The process may be observed most directly by attending a Disco. What made dancing civilized is almost entirely missing: the breaks from song to song, the dance patterns changing with the number, the couples dancing together. The music, or noise, is continuous at the Disco; colored lights flash in psychedelic fashion; the music is devoid of almost anything except blare and beat; and couples are not easy to discern. It is an orgy of dancing. It is, at once, each individual alone and the whole a collective mass driven to a frenzy directed by the disk jockey.

It is easy enough to believe that many of those in the Transformation Industry know not what they do. Since much of the industry is highly profitable, there is reason to suppose that many of those engaged in the business are not doing anything much but making money, at least so far as they are concerned. There is money to be made in pandering to man’s baser desires, nor is there anything new about it. It is also true, however, that it is not necessary for those under the sway of an idea to know it. There is a kind of demonic urge to the egalitarianism implicit in the idea that has the world in its grip. Women must be the same as men, children the same as adults, all races the same, and each no higher than all others.

And, to prove it, we must all be disrobed. Here is a parable for our time, a parable that is factual, if the columnist, Bob Greene, who reported it, be accepted (Atlanta Constitution, May 19, 1978, p. 7-B). It seems that a photographer has put together a collection of his photographs which he calls "Dallas Nude." Charles R. Collum, the photographer, says that he took three and a half years on the project.

"My idea," he says, "was to show the city through its nude people. Dallas had the reputation as an uptight, conservative, banker religious-middle-of-the-Bible-Belt city. I think that reputation was wrong. My pictures show Dallas being happy, innocent, exuberant, full of freedom." He accomplished this by photographing people from all walks of life—librarians, dental assistants, optometrists, nurses, bank tellers, and so on—in the nude. "The soul of a city," Mr. Collum is quoted as saying, "is in its people. And people without their clothes on are more expressive than people who are dressed."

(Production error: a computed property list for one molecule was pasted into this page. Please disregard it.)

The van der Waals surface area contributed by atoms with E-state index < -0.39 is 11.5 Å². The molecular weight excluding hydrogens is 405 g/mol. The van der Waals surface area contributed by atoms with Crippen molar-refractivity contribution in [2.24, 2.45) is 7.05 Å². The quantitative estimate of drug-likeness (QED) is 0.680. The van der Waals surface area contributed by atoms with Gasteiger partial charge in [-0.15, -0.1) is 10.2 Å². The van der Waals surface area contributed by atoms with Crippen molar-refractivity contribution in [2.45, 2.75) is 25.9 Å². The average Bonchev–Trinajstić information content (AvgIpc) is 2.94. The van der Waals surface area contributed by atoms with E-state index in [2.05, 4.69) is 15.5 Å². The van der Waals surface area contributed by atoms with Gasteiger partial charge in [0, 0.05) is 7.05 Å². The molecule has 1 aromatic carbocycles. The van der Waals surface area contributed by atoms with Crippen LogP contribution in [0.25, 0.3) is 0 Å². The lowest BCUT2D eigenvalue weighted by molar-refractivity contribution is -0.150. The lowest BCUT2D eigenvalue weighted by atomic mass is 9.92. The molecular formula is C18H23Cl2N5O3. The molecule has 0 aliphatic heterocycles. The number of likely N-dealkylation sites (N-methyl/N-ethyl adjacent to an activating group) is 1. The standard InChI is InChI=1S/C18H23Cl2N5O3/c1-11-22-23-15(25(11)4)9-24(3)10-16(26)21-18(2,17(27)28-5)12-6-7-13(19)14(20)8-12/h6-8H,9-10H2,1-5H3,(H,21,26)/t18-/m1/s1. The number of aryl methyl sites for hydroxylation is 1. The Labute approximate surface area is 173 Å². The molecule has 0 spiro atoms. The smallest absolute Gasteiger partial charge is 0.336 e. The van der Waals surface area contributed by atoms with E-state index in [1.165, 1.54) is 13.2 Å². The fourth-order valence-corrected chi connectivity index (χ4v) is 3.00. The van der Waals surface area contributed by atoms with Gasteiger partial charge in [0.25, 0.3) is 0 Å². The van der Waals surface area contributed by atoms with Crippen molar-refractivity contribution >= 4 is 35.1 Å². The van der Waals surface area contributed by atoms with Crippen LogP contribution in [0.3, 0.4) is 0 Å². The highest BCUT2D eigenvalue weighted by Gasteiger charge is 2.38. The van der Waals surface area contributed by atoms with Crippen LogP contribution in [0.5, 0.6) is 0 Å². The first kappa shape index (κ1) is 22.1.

Mr. Collum is so impressed with what he has done with, or to, Dallas, that he is eager to do the same for other towns and cities in the United States. Indeed, he has in mind an even more ambitious project, Greene reports, and has approached the State Department about it:

I want to go to Russia and do "Moscow Nude." We were brought up to think that the Communists were bad people, were our enemies. But on a one-to-one level, I think the Russians are just as warm and wonderful as the people of Dallas. I think that "Dallas Nude" and "Moscow Nude" would go great together. Together, their message would be "Peace on Earth, good will toward men."

Why would such a notion strike anyone as plausible? Indeed, where would anyone get such an idea? Actually, the antecedents of Mr. Collum’s idea are not difficult to trace. They are the progeny of Jean Jacques Rousseau, the spiritual godfather of our age. Strip away the cultural raiment, and man will emerge as a Noble Savage, Rousseau informed us. Man in the nude will be his natural, good self. This idea has worn a groove into the mind of an era. It is not necessary to read Rousseau to discover it; it is enough to breathe the fumes that emanate from the intellectual climate. The idea that has the world in its grip holds that man is naturally good but that he is deformed by his culture. Divest him of his culture, and the goodness will shine forth.

The Transformation Industry is under the sway of this idea. This is the demonic urge which impels its assault upon society, culture, manners, mores, and civility. There are quite an assortment of ways to go about it. A George Bernard Shaw comedy could go about it with style and verve. Nudity is a relatively innocent approach. The more powerful weapons are profanity, obscenity, vulgarity, and the vivid depiction of perversions. The record thus far shows that when the protective cover of culture has been removed, we are exposed to the more drastic forms of political power. It is a crucial part of the process of collectivization.

Next: 22: The United States: A Bemused People.